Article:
Wendy’s citation for the Faraday Club Award:
Wendy Sadler has taken science and engineering to schools and to the public, through enjoyable, innovative and educational science shows. Her research has contributed to our understanding of the value of science demonstrations in communicating science.
Wendy’s non-verbal science show: visualise; has pushed the boundaries of science communication by exploring the how the worlds of science theatre, physical theatre, demonstrations and multi-media presentations can collide and engage wider audiences with science.
Wendy is the Director of science made simple, which presents science shows to schools and the public in the UK. She is a physicist and musician and a self-confessed gadget geek.
Wendy graduated from Cardiff University with a BSc in physics and music. She later completed a Masters degree in Science Communication with a dissertation on the long-term impact of informal learning.
She began working for Techniquest Science Centre and caught the science communication bug whilst presenting in the Science Theatre. After a short stint as a presenter in Australia she became Education Manager at Techniquest and appeared as a regular presenter on three series of the ITV Wales programme, “What on Earth” In 2002 she was appointed as the first woman – and youngest person ever – to deliver the Institute of Physics National Schools Lecture tour. She has written numerous books for children.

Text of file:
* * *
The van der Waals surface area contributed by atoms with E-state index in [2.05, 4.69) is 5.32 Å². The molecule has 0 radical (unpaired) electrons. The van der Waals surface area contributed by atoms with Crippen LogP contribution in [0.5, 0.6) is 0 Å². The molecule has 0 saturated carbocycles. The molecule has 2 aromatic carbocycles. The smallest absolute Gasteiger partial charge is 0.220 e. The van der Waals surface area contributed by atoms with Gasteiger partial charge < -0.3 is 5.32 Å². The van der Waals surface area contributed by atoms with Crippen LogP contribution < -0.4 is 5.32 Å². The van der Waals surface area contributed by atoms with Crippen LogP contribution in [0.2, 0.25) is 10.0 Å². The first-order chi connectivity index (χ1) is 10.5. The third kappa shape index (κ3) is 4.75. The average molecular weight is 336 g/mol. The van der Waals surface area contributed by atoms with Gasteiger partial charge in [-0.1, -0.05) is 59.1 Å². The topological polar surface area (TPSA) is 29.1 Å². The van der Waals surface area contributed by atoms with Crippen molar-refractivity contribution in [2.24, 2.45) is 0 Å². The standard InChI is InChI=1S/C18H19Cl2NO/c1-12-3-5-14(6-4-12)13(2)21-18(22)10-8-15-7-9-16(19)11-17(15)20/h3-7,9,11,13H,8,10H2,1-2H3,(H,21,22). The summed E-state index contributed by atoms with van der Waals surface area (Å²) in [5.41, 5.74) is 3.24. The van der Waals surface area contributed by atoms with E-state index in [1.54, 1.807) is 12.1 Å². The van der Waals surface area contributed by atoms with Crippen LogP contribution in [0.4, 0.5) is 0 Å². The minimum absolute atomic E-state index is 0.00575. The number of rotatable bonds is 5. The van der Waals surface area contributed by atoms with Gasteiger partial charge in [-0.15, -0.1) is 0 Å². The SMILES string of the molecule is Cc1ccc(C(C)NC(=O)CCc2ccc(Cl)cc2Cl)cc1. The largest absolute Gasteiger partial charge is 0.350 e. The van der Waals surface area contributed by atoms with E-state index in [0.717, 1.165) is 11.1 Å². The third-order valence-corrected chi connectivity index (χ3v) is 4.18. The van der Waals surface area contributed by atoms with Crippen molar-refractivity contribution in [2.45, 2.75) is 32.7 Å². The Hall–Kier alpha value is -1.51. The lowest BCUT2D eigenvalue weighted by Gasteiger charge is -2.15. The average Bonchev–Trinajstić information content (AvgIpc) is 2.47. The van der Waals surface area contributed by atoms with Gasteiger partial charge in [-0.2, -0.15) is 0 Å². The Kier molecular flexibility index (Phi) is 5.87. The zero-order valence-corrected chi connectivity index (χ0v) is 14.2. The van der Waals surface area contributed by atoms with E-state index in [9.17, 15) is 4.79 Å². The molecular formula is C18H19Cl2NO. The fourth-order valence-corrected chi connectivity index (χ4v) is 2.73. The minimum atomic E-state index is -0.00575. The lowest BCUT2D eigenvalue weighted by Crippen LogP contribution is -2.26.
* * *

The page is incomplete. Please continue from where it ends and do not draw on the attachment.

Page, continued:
Wendy established “science made simple” in 2002 to help translate the complexities of science to engage a wider public. In 2004 she was voted “Welsh Woman of the Year” and given the WISE excellence award for helping to promote science to girls and women. In 2005 the Institute of Physics named her “Young Professional Physicist of the year” and in 2006 she was named as a Laureate in the EU Descartes Prize for Science Communication. In 2008 she was announced as one of the UKRC’s Women of Outstanding Achievement.
Wendy’s show: visualise was shortlisted for a theatre award at the Edinburgh Fringe Arts festival and has toured to over 12 countries. This new style of performance has inspired others to explore the great possibilities of non-verbal communication for reaching more diverse UK and international audiences.
Wendy’s research for her Masters thesis has informed the genre and led to further research. She has a special interest in the science of music, and is passionate about shifting the stereotype of scientists and nurturing new science communication talent.
For more about Wendy and science made simple, see http://www.sciencemadesimple.co.uk/